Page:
A typical scenario with growing calves in Oregon is where they are grazed on fall pastures, over-wintered on harvested forages (good quality hay or balage) where they gain at a slow rate (0.5 lb per day), then turned out weighing about 600 lb onto non-irrigated, spring pastures to take advantage of abundant, high quality forages. Here they gain an average of 2.5 lb per day, but the daily gain can range anywhere between 1.0 and 4.0 lb depending on the month. When the spring grass dries up, they often weigh about 750 lb. These stocker cattle are normally sold to a feed lot where they are finished in about 90 to 120 days on a ration consisting of grain plus protein supplements and hay to keep their rumen functioning well.
However, if we keep these 750 lb calves at home to finish out ourselves, we have work to do. At this point in our scenario it is summertime and there are about 150 days to gain the 450 lb to reach a target weight of 1,200 lb. Calculate that out and you will find the cattle need to gain 3.0 lb per day at a time when the grass is dry and weather is hot.
Therefore, we see that a different approach is necessary to reach our goals. One option is to give the cattle more time to gain the weight, but that means carrying them over another year and having issues with meat tenderness. Another option is to feed a high energy, good protein ration so the cattle can make these large gains. It would take irrigated pasture and/or supplements such as grain and seed meals. This is expensive and may be difficult to do in the heat of the summer.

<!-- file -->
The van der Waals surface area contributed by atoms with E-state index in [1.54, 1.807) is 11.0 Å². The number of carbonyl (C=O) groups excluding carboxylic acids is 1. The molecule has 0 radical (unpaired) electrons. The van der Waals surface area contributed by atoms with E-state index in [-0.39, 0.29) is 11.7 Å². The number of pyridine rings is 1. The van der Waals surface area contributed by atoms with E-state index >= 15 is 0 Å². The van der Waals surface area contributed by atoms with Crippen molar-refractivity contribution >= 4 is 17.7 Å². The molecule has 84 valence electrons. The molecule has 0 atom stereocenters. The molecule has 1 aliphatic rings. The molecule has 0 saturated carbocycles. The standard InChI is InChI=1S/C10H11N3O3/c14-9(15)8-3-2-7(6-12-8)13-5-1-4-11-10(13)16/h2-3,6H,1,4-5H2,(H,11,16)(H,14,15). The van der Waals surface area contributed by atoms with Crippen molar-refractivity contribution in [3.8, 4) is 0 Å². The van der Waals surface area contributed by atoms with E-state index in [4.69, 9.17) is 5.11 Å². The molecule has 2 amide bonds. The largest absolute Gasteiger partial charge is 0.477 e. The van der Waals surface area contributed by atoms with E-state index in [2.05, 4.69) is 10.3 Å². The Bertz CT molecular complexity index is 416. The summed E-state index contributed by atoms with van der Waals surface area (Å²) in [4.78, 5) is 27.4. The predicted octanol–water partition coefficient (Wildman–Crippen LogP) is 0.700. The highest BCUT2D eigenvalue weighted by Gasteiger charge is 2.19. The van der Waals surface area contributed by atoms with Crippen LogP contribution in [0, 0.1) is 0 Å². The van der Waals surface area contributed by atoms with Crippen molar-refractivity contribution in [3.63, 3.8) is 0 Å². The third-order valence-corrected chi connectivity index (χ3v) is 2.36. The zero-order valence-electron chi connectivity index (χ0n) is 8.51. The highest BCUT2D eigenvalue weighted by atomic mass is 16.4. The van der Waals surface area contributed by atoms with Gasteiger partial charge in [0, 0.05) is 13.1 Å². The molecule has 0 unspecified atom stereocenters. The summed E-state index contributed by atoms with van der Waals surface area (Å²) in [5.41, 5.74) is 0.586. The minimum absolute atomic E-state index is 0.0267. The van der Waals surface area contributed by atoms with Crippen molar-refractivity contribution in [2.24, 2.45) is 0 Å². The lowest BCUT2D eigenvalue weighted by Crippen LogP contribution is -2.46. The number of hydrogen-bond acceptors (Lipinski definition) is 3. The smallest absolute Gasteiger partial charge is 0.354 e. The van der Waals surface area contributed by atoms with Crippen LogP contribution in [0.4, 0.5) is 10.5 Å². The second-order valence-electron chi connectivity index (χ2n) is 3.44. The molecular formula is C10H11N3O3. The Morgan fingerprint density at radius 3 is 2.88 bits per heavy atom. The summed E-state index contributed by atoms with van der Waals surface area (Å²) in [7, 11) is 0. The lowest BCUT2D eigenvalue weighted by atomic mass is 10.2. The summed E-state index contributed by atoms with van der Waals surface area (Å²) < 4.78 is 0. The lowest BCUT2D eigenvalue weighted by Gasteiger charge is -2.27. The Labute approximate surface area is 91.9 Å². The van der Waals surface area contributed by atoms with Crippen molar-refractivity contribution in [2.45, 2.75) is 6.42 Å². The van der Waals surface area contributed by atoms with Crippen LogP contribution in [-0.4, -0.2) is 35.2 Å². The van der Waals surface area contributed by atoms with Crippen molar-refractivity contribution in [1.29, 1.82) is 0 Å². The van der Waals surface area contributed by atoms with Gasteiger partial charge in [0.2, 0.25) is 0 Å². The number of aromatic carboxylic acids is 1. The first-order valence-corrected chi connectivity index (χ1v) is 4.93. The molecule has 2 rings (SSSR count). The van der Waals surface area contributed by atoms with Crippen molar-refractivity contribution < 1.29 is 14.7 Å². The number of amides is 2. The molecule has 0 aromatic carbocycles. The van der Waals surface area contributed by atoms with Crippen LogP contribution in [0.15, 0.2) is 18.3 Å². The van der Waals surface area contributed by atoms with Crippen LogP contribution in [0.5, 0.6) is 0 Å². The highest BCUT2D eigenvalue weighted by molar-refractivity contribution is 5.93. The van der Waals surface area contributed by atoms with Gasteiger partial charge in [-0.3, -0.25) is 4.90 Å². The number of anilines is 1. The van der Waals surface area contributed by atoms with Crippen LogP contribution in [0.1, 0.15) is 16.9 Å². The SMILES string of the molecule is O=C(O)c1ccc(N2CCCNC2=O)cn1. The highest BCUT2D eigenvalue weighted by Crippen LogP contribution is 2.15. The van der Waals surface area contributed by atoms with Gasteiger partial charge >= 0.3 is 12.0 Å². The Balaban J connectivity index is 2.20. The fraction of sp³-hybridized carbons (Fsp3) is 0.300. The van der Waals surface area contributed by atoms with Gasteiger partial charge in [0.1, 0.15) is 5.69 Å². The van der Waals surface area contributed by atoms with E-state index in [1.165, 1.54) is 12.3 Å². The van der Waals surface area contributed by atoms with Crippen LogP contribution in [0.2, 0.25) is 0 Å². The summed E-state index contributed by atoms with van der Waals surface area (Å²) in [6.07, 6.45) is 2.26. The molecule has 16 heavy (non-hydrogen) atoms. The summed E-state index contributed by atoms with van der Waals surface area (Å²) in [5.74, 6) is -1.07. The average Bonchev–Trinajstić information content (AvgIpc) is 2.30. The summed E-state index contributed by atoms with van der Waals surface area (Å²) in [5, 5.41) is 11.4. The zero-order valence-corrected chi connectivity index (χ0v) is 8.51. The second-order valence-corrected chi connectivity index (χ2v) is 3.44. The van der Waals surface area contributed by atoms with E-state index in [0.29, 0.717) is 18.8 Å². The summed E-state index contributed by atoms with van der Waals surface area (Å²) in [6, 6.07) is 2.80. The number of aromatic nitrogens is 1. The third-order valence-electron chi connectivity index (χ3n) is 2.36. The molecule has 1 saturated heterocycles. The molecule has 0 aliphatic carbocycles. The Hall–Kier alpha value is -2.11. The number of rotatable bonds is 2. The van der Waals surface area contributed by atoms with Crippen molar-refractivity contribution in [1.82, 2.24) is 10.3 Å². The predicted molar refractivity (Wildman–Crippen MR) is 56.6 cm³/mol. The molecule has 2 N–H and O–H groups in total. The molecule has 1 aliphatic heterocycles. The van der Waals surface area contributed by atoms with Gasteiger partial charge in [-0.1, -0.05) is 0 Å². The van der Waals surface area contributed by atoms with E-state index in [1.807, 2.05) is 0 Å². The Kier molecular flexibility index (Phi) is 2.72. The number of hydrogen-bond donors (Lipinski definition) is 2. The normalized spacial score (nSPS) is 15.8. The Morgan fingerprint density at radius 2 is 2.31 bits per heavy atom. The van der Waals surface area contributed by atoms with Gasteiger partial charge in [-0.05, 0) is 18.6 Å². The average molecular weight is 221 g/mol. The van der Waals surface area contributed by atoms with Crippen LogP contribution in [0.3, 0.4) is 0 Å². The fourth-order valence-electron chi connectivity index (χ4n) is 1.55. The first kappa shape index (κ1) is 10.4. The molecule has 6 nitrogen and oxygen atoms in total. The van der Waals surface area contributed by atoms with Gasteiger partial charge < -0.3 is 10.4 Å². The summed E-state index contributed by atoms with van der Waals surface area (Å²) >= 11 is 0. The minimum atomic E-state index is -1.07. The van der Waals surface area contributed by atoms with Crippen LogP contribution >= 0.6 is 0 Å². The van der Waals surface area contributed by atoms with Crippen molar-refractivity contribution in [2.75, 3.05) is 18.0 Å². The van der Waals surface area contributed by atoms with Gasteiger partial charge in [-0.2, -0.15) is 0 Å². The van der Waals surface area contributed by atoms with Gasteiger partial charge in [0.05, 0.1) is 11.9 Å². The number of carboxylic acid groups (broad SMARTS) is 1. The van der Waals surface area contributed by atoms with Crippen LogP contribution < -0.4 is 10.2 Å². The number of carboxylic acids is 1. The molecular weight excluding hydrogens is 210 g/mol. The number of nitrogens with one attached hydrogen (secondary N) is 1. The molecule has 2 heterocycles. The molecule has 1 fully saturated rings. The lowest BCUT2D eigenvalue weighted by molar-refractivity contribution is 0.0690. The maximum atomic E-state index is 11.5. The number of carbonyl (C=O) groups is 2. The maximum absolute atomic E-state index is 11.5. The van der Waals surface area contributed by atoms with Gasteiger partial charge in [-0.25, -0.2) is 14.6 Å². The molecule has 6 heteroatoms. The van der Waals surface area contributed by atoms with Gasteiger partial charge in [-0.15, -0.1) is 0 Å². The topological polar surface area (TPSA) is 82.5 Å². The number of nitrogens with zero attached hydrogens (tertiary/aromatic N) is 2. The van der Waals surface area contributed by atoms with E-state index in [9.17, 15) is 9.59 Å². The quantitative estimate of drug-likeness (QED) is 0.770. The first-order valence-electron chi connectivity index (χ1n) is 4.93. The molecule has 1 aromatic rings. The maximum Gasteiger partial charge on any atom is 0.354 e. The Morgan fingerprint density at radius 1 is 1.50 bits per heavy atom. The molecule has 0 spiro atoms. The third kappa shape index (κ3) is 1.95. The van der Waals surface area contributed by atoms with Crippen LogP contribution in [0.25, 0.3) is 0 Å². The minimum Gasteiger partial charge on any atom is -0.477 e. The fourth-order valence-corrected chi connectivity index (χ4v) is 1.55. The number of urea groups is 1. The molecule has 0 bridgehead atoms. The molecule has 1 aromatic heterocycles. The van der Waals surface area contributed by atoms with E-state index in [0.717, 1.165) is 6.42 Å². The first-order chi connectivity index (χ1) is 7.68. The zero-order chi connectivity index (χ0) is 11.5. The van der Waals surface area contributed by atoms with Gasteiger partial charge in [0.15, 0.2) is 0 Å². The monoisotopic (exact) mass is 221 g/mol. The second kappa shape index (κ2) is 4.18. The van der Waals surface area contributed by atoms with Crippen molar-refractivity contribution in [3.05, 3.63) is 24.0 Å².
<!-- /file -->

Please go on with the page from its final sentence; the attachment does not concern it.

A third option is to choose small framed cattle to finish at a lighter weight (1,100 lb) and earlier date and to improve the gain over the first winter. This can be done by feeding fall and winter rations to increase the usual rate of gain from 0.5 lb per day to about 1 lb per day. That way the calf is closer to 875 lb at the beginning of summer and only needs to gain 225 lb to reach target weight in 150 days (June to November). Calculate that out and find that the rate of gain is now less than 1.5 lb per day. This is more realistic than the previous scenario.